OP Rana

Haiti and the politics of climate change

By Op Rana (China Daily)
Updated: 2010-01-18 07:44
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A chilling cartoon by Steve Bell in The Guardian says it all. Standing among the ruins of the Haitian presidential palace in Port-au-Prince are two persons. A speech balloon above one reads: "Perhaps if Haiti were a bank..."

The country has been the victim of nature's fury before. Barely one and half years ago, it was battered by four devastating hurricanes. And now this killer quake, which has leveled Port-au-Prince, has killed tens of thousands of people, left many trapped under rubble or missing, destroyed homes and livelihood, and shattered hope.

The government doesn't have enough resources and trained manpower to for a full-scale rescue and relief operation and has appealed to the international community for help. Promises have flown in from all corners of the globe.

Some countries, including China, have already dispatched essentials and personnel. But most of the promises are yet to materialize.

Well, Haiti is not a bank. It cannot expect to get what it has been promised. So what if it did not bring the disaster upon itself. Haiti is arguably the poorest countries in the Western hemisphere today. But till well into the 19th century it was one of the richest in the Caribbean (the richest French colony in the New World before its independence in 1804). And unlike the banks, the poor Haiti of today is not the result of its people but of foreign interventions and patronage of its dictators.

The disastrous involvement of foreign powers has prevented the island nation from building infrastructure that serves the people, and not the multinationals. That's why images on the Internet show that shantytowns built on deforested hillsides have been wiped but asphalt and concrete roads laid for vehicles of the elite are still standing.

Battered as they have been by natural and human forces for centuries, the Haitians will rise above this disaster, too, even if it is the worst to hit them in 200 years. After all, they are citizens of the only country to win independence through a slave revolution.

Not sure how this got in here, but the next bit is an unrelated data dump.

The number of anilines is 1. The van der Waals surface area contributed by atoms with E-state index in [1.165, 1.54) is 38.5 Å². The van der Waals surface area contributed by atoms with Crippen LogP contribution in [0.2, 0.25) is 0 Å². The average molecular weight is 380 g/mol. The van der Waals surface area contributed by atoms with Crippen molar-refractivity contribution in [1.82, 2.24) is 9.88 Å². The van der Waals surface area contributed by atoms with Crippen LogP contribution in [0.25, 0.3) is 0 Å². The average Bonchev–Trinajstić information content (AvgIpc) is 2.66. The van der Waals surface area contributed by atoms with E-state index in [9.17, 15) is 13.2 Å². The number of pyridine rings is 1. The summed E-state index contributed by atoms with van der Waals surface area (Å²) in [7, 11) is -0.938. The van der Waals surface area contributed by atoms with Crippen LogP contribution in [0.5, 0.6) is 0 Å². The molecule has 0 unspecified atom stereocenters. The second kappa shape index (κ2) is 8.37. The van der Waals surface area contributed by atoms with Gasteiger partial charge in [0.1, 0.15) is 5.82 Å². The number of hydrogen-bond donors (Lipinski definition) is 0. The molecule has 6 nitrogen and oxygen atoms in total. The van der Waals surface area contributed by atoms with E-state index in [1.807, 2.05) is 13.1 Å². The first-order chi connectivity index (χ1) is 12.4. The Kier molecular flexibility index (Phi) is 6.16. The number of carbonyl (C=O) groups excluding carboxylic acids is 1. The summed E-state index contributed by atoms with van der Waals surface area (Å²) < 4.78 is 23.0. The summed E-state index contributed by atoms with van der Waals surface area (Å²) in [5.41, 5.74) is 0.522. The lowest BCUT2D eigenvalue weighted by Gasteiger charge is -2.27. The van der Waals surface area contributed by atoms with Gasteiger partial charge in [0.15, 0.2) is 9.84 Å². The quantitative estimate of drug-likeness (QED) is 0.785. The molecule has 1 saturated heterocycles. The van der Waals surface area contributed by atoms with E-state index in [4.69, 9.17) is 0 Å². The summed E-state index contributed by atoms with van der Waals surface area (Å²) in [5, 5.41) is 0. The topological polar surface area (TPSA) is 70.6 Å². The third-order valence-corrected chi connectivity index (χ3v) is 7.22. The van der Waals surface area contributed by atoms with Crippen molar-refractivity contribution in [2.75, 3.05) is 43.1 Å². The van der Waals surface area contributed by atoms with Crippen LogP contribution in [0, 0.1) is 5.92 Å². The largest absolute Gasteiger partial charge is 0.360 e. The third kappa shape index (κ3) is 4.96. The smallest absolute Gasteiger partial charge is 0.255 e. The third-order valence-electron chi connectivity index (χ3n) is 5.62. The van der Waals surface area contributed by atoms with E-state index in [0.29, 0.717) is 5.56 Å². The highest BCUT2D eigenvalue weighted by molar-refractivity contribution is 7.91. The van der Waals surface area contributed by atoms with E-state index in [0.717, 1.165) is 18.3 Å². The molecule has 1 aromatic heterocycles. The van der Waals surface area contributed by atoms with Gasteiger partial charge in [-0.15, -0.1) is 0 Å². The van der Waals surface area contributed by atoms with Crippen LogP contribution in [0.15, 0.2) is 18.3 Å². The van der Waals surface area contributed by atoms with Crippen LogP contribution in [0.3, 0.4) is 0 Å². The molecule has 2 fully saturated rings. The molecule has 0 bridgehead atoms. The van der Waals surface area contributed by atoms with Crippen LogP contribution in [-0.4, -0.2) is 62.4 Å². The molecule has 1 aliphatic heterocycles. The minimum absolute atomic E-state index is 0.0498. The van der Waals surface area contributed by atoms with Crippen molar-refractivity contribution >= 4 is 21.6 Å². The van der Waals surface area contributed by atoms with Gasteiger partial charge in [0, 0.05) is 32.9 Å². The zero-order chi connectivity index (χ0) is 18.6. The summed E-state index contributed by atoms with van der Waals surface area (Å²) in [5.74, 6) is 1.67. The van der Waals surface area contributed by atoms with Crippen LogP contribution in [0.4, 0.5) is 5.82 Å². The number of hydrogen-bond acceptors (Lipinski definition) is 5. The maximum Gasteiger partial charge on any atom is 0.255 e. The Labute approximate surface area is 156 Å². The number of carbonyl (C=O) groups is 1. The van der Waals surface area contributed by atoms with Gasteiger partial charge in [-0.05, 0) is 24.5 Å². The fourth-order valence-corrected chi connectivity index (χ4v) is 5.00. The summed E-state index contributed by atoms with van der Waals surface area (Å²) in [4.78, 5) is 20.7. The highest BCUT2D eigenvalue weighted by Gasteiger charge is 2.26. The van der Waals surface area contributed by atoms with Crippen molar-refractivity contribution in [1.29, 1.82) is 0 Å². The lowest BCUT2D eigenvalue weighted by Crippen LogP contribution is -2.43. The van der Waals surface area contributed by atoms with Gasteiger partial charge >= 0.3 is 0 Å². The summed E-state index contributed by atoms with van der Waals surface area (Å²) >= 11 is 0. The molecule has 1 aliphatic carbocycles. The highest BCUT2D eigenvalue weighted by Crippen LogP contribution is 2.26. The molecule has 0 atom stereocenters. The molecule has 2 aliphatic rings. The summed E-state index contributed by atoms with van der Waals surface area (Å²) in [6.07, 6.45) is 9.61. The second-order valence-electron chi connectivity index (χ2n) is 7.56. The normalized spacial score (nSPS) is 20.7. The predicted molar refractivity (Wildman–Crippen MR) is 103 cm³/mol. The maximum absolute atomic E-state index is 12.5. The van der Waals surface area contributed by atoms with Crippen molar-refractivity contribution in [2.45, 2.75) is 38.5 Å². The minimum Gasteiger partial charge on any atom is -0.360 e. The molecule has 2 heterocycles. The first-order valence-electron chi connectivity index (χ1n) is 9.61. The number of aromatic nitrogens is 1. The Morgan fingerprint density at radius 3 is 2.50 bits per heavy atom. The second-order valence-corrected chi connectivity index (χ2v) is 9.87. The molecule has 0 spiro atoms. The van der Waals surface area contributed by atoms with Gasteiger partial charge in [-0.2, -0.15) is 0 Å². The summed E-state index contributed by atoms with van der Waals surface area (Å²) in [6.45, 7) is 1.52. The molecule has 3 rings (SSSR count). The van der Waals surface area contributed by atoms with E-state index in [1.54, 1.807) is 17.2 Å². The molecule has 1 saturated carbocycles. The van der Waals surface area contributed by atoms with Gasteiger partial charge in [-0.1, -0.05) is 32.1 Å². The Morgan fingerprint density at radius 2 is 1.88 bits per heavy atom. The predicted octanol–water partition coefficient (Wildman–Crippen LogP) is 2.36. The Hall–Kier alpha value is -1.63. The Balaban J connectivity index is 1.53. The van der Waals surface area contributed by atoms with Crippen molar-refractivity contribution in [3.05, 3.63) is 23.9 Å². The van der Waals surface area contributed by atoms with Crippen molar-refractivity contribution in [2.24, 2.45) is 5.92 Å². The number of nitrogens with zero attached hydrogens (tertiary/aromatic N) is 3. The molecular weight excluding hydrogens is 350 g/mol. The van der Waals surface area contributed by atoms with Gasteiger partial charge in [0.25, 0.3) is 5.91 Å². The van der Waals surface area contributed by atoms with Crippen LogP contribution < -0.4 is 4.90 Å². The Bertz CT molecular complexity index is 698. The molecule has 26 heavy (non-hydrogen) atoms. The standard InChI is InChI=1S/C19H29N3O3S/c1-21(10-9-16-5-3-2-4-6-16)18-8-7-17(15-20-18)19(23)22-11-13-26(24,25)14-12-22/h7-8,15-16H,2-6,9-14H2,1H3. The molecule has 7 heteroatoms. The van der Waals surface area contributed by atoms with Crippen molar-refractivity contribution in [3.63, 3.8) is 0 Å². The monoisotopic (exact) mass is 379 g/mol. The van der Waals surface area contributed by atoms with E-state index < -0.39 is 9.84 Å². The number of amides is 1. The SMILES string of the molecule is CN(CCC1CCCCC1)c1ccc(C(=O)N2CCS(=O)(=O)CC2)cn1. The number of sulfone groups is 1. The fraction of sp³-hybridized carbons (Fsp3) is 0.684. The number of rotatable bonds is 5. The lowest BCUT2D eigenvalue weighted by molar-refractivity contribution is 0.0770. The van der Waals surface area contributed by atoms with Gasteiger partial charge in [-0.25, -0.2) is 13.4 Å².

They, in all probability, know globalization is not for their benefit, because they are not banks or multinationals spewing clouds of greenhouse gases into the atmosphere.

It's an irony that poor countries like Haiti have to face the wrath of nature. We've seen what tropical cyclones did to Myanmar in 2008 and Bangladesh last year. We are seeing what climate change has been doing to poor countries in Africa, Asia and Latin America.

The rich and powerful nations don't even bat an eyelid before giving hundreds of billions of dollars to their banks and private companies to bail them out of trouble. But ask them to give even a fraction of that to poor countries to battle emergencies or fight climate change and its only lip service that you get.

That we are living in a global village is a myth. The global village is a concept used by the rich nations to become richer at the expense of the poor countries. What a global village we live in that does not even have a core of relief doctors, workers and equipment to help victims of natural disasters?

This is a global village where media houses have the money to hire helicopters and beam footages across the world to hike their TRPs and make more money, while aid organizations wait with relief material for transport.

Climate change has brought Haiti to a tipping point. But it neither has the money or the technology to resources to turn back.

And the rich world, which has both, is not interested in helping it or other developing countries to fight and adapt to climate change. Haitians saw that again in Copenhagen last month when rich nations obliterated all chances of a fair deal by trying to dictate terms to the developing countries.

But then why would rich world try to save poor nations (unconditionally) or the environment when there's no money to be made from of it?

E-mail: oprana@hotmail.com